WEST DES MOINES, Iowa — High chairs, strollers and other baby items join Hy-Vee's growing assortment of products available online.
It's all part of Hy-Vee Baby, a new e-commerce site where about 20 different items are currently available. Retails range from $18 for a booster seat to $179 for a stroller travel system.
Orders are shipped within five to seven days by an unidentified third party to a local Hy-Vee store of the buyer's choice.
“When your item arrives, your local Hy-Vee will contact you to arrange pickup,” according to Hy-Vee.
A Hy-Vee spokeswoman was unavailable for comment.
Along with merchandise, Hy-Vee Baby offers age-appropriate content for newborns, infants and toddlers, provided by Kimberly-Clark's Huggies brand. Articles cover such topics as “Top 5 Picks for Baby's First Toys,” and “Toddler Proofing.”
There's also a link to huggiesbabynetwork.com, where visitors can get pregnancy news and baby advice. Kimberly-Clark was unavailable for comment.
The site is the latest way Hy-Vee is reaching out to the lucrative young parent demographic online. The retailer also offers online banking and bill-paying, as well as online grocery shopping at select stores.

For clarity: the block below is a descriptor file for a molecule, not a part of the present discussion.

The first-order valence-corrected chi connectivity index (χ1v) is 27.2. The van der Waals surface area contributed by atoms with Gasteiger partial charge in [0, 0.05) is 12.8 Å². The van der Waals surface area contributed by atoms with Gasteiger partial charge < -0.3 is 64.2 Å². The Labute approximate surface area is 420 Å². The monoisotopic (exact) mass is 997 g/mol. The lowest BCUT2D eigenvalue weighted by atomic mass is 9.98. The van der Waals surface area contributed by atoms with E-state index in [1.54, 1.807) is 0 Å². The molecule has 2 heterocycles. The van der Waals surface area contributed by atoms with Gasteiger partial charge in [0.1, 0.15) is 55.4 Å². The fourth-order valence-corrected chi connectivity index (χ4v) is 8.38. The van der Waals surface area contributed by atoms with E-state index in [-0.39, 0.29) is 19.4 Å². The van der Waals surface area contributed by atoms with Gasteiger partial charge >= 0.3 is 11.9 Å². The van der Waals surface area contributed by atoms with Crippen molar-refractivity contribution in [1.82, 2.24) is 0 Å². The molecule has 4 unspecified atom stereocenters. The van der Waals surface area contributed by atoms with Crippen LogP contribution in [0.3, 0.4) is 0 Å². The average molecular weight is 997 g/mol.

With Hy-Vee Baby, the retailer joins a growing number of food stores targeting parents online. Just last month, for instance, Winston-Salem, N.C.-based Lowes Foods kicked off MyBaby, a networking website. MyBaby operates along the lines of MySpace.com by letting users share stories, tips, blogs, photos and videos.
Hy-Vee's and Lowes' efforts demonstrate how retailers are increasingly connecting with their target shoppers via the Internet, said Jon Hauptman, vice president of Willard Bishop, Barrington, Ill. What's more, retailers are doing so by addressing issues that are important to young parents, he said.
Such efforts are needed at a time when retailers are battling Wal-Mart and other price-oriented competitors. Since it's difficult to beat Wal-Mart's prices, retailers are surviving by differentiating themselves in the market.
While baby clubs that reward shoppers based on baby-related spending are valuable, the Hy-Vee and Lowes initiatives show that retailers are taking their marketing efforts to the next level, Hauptman said.
“A great way to differentiate is not only through product offering, but also services and solutions,” he told SN. “Supermarkets can be a destination for information.”
But loyalty marketing consultant Glenn Hausfater questions whether food retailers can successfully position themselves as an authoritative source for parenting tips.
While a mother may read, say, a child-proofing article at Hy-Vee Baby, Hausfater said, the question is, will she value it and remember that it came from Hy-Vee?
“Of all the places to get parenting information, I don't know if supermarkets rank very high,” said Hausfater, managing director of Partners in Loyalty Marketing, Chicago.